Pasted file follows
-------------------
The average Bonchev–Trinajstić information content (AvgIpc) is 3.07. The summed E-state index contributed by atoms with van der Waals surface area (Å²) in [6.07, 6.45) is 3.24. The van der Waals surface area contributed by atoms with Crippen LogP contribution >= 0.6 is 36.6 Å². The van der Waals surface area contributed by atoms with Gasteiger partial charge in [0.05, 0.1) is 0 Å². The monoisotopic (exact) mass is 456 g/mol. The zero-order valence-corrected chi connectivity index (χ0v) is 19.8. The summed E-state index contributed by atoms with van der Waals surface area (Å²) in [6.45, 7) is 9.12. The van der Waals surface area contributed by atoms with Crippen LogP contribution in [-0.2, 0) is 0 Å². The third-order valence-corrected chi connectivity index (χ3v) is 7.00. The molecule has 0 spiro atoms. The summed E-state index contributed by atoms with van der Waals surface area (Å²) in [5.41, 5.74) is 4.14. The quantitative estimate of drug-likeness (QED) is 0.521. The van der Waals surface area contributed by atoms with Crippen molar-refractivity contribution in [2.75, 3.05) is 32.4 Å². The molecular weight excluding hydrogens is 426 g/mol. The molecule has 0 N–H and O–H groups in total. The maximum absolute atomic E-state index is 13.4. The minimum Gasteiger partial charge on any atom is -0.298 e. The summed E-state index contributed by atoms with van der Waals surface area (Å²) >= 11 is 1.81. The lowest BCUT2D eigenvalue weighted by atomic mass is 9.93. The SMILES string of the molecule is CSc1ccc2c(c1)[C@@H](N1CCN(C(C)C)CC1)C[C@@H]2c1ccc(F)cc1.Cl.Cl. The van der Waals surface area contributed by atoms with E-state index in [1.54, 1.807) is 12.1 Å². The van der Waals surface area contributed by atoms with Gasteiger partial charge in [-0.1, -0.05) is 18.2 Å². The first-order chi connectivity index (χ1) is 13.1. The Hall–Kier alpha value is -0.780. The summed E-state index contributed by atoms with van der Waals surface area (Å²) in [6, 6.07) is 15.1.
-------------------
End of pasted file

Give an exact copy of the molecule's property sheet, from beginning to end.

The average Bonchev–Trinajstić information content (AvgIpc) is 3.07. The summed E-state index contributed by atoms with van der Waals surface area (Å²) in [6.07, 6.45) is 3.24. The van der Waals surface area contributed by atoms with Crippen LogP contribution >= 0.6 is 36.6 Å². The van der Waals surface area contributed by atoms with Gasteiger partial charge in [0.05, 0.1) is 0 Å². The monoisotopic (exact) mass is 456 g/mol. The zero-order valence-corrected chi connectivity index (χ0v) is 19.8. The summed E-state index contributed by atoms with van der Waals surface area (Å²) in [6.45, 7) is 9.12. The van der Waals surface area contributed by atoms with Crippen LogP contribution in [-0.2, 0) is 0 Å². The third-order valence-corrected chi connectivity index (χ3v) is 7.00. The molecule has 0 spiro atoms. The summed E-state index contributed by atoms with van der Waals surface area (Å²) in [5.41, 5.74) is 4.14. The quantitative estimate of drug-likeness (QED) is 0.521. The van der Waals surface area contributed by atoms with Crippen molar-refractivity contribution in [2.75, 3.05) is 32.4 Å². The molecular weight excluding hydrogens is 426 g/mol. The molecule has 0 N–H and O–H groups in total. The maximum absolute atomic E-state index is 13.4. The minimum Gasteiger partial charge on any atom is -0.298 e. The summed E-state index contributed by atoms with van der Waals surface area (Å²) >= 11 is 1.81. The lowest BCUT2D eigenvalue weighted by atomic mass is 9.93. The SMILES string of the molecule is CSc1ccc2c(c1)[C@@H](N1CCN(C(C)C)CC1)C[C@@H]2c1ccc(F)cc1.Cl.Cl. The van der Waals surface area contributed by atoms with E-state index in [1.54, 1.807) is 12.1 Å². The van der Waals surface area contributed by atoms with Gasteiger partial charge in [-0.1, -0.05) is 18.2 Å². The first-order chi connectivity index (χ1) is 13.1. The Hall–Kier alpha value is -0.780. The summed E-state index contributed by atoms with van der Waals surface area (Å²) in [6, 6.07) is 15.1.